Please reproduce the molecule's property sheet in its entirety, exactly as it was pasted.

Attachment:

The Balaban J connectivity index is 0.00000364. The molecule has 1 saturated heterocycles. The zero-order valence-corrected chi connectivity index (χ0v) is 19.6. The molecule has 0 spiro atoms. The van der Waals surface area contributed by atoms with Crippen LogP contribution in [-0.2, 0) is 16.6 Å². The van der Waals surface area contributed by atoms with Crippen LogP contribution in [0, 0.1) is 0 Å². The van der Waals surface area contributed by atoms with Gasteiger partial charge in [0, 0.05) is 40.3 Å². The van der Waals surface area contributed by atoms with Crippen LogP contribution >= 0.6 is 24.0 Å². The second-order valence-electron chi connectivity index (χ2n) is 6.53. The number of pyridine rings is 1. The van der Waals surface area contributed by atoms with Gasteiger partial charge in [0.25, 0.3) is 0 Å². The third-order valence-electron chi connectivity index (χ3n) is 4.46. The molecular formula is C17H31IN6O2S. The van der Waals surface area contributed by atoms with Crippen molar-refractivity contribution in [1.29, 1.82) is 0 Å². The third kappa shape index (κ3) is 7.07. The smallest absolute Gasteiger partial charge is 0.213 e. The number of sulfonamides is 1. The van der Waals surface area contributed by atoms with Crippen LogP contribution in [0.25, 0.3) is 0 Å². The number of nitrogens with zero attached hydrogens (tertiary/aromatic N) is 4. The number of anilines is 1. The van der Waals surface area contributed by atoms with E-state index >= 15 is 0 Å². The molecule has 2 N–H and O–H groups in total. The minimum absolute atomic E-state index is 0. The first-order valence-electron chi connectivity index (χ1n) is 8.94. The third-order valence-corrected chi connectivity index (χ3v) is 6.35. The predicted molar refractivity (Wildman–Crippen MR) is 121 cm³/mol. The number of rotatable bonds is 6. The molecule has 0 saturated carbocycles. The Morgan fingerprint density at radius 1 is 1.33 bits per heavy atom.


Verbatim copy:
The Balaban J connectivity index is 0.00000364. The molecule has 1 saturated heterocycles. The zero-order valence-corrected chi connectivity index (χ0v) is 19.6. The molecule has 0 spiro atoms. The van der Waals surface area contributed by atoms with Crippen LogP contribution in [-0.2, 0) is 16.6 Å². The van der Waals surface area contributed by atoms with Crippen LogP contribution in [0, 0.1) is 0 Å². The van der Waals surface area contributed by atoms with Gasteiger partial charge in [0, 0.05) is 40.3 Å². The van der Waals surface area contributed by atoms with Crippen LogP contribution >= 0.6 is 24.0 Å². The second-order valence-electron chi connectivity index (χ2n) is 6.53. The number of pyridine rings is 1. The van der Waals surface area contributed by atoms with Gasteiger partial charge in [0.25, 0.3) is 0 Å². The third-order valence-electron chi connectivity index (χ3n) is 4.46. The molecular formula is C17H31IN6O2S. The van der Waals surface area contributed by atoms with Crippen molar-refractivity contribution in [1.29, 1.82) is 0 Å². The third kappa shape index (κ3) is 7.07. The smallest absolute Gasteiger partial charge is 0.213 e. The number of sulfonamides is 1. The van der Waals surface area contributed by atoms with Crippen LogP contribution in [0.25, 0.3) is 0 Å². The number of nitrogens with zero attached hydrogens (tertiary/aromatic N) is 4. The number of anilines is 1. The van der Waals surface area contributed by atoms with E-state index >= 15 is 0 Å². The molecule has 2 N–H and O–H groups in total. The minimum absolute atomic E-state index is 0. The first-order valence-electron chi connectivity index (χ1n) is 8.94. The third-order valence-corrected chi connectivity index (χ3v) is 6.35. The predicted molar refractivity (Wildman–Crippen MR) is 121 cm³/mol. The number of rotatable bonds is 6. The molecule has 0 saturated carbocycles. The Morgan fingerprint density at radius 1 is 1.33 bits per heavy atom.